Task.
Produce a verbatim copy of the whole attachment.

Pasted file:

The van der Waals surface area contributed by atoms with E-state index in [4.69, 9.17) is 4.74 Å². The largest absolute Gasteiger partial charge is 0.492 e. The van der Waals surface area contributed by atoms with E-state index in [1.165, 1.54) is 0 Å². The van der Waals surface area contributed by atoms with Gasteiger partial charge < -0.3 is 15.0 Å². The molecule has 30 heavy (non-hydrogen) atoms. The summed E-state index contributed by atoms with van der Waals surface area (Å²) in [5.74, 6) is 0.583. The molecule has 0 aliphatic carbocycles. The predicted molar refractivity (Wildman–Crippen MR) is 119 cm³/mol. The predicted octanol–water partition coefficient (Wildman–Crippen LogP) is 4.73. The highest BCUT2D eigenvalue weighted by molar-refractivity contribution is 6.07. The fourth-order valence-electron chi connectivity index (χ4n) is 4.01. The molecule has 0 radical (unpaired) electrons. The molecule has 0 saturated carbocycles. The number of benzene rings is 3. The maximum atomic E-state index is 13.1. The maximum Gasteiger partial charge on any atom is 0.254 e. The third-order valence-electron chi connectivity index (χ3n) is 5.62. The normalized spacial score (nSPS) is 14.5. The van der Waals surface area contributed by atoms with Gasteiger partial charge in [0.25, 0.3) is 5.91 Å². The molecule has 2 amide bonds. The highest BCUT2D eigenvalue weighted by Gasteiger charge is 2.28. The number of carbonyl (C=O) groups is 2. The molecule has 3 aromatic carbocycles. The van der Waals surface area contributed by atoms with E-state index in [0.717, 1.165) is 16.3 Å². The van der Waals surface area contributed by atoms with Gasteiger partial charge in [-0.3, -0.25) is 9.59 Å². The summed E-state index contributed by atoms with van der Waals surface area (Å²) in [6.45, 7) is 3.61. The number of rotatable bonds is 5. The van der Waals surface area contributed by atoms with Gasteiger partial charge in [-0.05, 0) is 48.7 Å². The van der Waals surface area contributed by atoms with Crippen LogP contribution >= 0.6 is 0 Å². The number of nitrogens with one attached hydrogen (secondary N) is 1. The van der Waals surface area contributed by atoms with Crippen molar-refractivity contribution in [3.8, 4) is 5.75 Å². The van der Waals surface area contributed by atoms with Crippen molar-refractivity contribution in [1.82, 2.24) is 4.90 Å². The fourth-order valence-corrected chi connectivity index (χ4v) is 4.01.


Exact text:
The van der Waals surface area contributed by atoms with E-state index in [4.69, 9.17) is 4.74 Å². The largest absolute Gasteiger partial charge is 0.492 e. The van der Waals surface area contributed by atoms with E-state index in [1.165, 1.54) is 0 Å². The van der Waals surface area contributed by atoms with Gasteiger partial charge < -0.3 is 15.0 Å². The molecule has 30 heavy (non-hydrogen) atoms. The summed E-state index contributed by atoms with van der Waals surface area (Å²) in [5.74, 6) is 0.583. The molecule has 0 aliphatic carbocycles. The predicted molar refractivity (Wildman–Crippen MR) is 119 cm³/mol. The predicted octanol–water partition coefficient (Wildman–Crippen LogP) is 4.73. The highest BCUT2D eigenvalue weighted by molar-refractivity contribution is 6.07. The fourth-order valence-electron chi connectivity index (χ4n) is 4.01. The molecule has 0 radical (unpaired) electrons. The molecule has 0 saturated carbocycles. The number of benzene rings is 3. The maximum atomic E-state index is 13.1. The maximum Gasteiger partial charge on any atom is 0.254 e. The third-order valence-electron chi connectivity index (χ3n) is 5.62. The normalized spacial score (nSPS) is 14.5. The van der Waals surface area contributed by atoms with Gasteiger partial charge in [0.25, 0.3) is 5.91 Å². The molecule has 2 amide bonds. The highest BCUT2D eigenvalue weighted by Gasteiger charge is 2.28. The number of carbonyl (C=O) groups is 2. The molecule has 3 aromatic carbocycles. The van der Waals surface area contributed by atoms with E-state index in [0.717, 1.165) is 16.3 Å². The van der Waals surface area contributed by atoms with Gasteiger partial charge in [-0.3, -0.25) is 9.59 Å². The summed E-state index contributed by atoms with van der Waals surface area (Å²) in [6.45, 7) is 3.61. The number of rotatable bonds is 5. The van der Waals surface area contributed by atoms with Gasteiger partial charge in [-0.05, 0) is 48.7 Å². The van der Waals surface area contributed by atoms with Crippen LogP contribution >= 0.6 is 0 Å². The number of nitrogens with one attached hydrogen (secondary N) is 1. The van der Waals surface area contributed by atoms with Crippen molar-refractivity contribution in [3.8, 4) is 5.75 Å². The van der Waals surface area contributed by atoms with Crippen molar-refractivity contribution in [1.82, 2.24) is 4.90 Å². The fourth-order valence-corrected chi connectivity index (χ4v) is 4.01.